Greaquiz Common Factor: of two amounts is the result of two amounts being factored into their smaller factors individually and the of all the amounts that are factors, the one that is greaquiz is the greaquiz common factor.
Symbol: ( ) means greaquiz common factor.
For instance, (6,8) means the greaquiz common factor of 6 and 8.
Example: (6, 8) is,
First, find all the factors of 6. The factors of 6 are all the amounts that when multiplied by another amount offer us 6. Those are, 1, 2, 3, 6. that is so because:
1*6=6 and 2*3=6
So you see that each amount when multiplied by another amount offers us 6.
Second, Find the factors of 8.
Those are, 1, 2, 4, 8.
So, now, when we look at the factors of 6 and 8
for 6: 1, 2, 3, 6
for 8: 1, 2, 4, 8
We see that 1, and 2, both appear in the factors of both six and 8:
Now, of the factors that appear in both amounts, that is 1 and 2, the greaquiz one is 2. *
We use greaquiz instead greater because when we speak of bigger amounts, there might be more than just two amounts that are common factors.
Factoring A Difference Of Two Squares
Once students are familiar with the idea of factoring, there are shortcuts to the FOIL method of quadratic equation factoring. One of these is factoring a difference of two squares. A difference of two squares means that we have a monomial multiplied to another monomial to offer us a quadratic function where one monomial is a conjugate pair of the other and the middle term in the quadratic form of an equation disappears.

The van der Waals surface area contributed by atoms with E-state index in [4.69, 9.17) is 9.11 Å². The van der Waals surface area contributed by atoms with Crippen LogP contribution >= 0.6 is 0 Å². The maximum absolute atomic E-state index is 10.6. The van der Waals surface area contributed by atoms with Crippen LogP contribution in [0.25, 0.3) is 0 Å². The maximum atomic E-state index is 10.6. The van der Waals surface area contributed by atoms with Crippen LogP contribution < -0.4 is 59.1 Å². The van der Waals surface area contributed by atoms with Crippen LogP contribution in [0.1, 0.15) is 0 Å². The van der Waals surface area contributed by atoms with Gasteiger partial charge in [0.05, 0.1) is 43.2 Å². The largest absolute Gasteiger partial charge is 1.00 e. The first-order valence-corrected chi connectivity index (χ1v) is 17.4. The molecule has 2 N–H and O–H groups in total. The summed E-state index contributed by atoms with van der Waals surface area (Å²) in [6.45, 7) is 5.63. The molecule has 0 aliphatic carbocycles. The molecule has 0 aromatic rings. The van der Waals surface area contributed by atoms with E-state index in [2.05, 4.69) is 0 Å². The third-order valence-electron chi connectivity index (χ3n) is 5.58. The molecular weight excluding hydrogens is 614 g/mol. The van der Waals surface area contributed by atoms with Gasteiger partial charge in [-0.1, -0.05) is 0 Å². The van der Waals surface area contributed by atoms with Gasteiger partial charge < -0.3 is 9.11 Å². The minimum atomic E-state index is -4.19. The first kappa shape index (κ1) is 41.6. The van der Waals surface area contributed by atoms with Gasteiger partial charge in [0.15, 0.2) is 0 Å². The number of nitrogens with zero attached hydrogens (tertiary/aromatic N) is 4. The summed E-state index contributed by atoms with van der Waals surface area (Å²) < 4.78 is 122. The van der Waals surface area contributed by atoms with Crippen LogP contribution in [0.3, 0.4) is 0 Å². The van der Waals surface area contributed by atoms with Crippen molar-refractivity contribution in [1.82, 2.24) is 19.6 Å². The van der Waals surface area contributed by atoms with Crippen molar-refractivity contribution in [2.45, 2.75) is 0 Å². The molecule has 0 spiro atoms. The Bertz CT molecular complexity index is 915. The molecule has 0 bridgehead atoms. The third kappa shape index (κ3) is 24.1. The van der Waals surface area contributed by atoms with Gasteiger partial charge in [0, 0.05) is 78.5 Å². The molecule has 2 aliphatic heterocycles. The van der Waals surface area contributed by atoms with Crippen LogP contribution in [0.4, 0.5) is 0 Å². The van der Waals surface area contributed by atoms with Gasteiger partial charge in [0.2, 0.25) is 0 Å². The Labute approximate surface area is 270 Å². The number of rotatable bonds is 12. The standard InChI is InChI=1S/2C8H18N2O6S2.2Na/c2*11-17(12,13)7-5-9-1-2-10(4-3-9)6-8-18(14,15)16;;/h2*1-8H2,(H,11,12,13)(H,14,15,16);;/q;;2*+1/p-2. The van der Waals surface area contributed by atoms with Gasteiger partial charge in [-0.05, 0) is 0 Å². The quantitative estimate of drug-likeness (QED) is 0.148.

A quadratic equation is regifted by ax^2+bx+c, when the "bx" term disappears, we have a difference of two squares.
(x-3)*(x+3), here (x+3) is a conjugate pair of (x-3), and here is where we fetch a difference of two squares.
(x-3)(x+3), using the FOIL method, is:
Here, we see that since the middle term disappeared, we see that (x-3)(x+3) is simply X^2-(3)^2, the two squares being X and 3, which is why it is called the difference of two squares.
Of course, the same thing would result if we were doing (x+3)(x-3) since multiplication is commutative.
Now, to offer more examples:
And so on, from here on, the patern is too clear and it would be too much repetition to go on.
Article Source: http://Education.50806.com/
Author By Ann R Knapp
Orignal From: Math Tutorial - Finding the Greaquiz Common Factor and Factoring Squares